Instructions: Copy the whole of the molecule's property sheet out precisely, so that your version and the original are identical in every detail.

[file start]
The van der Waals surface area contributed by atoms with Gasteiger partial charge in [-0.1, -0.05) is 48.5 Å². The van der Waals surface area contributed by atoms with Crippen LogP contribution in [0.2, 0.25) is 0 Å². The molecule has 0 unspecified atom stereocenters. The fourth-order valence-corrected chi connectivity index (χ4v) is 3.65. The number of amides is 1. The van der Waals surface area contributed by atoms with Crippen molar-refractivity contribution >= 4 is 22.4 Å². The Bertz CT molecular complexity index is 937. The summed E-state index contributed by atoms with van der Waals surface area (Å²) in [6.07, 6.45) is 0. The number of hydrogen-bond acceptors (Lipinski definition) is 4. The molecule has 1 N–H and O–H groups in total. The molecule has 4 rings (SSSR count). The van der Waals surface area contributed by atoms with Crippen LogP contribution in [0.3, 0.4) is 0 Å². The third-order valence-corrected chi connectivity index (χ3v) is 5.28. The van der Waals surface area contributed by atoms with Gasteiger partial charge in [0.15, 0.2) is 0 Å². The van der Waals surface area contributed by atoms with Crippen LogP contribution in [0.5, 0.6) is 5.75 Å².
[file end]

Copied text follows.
The van der Waals surface area contributed by atoms with Gasteiger partial charge in [-0.1, -0.05) is 48.5 Å². The van der Waals surface area contributed by atoms with Crippen LogP contribution in [0.2, 0.25) is 0 Å². The molecule has 0 unspecified atom stereocenters. The fourth-order valence-corrected chi connectivity index (χ4v) is 3.65. The number of amides is 1. The van der Waals surface area contributed by atoms with Crippen molar-refractivity contribution >= 4 is 22.4 Å². The Bertz CT molecular complexity index is 937. The summed E-state index contributed by atoms with van der Waals surface area (Å²) in [6.07, 6.45) is 0. The number of hydrogen-bond acceptors (Lipinski definition) is 4. The molecule has 1 N–H and O–H groups in total. The molecule has 4 rings (SSSR count). The van der Waals surface area contributed by atoms with Crippen LogP contribution in [0.3, 0.4) is 0 Å². The third-order valence-corrected chi connectivity index (χ3v) is 5.28. The van der Waals surface area contributed by atoms with Gasteiger partial charge in [0.15, 0.2) is 0 Å². The van der Waals surface area contributed by atoms with Crippen LogP contribution in [0.5, 0.6) is 5.75 Å².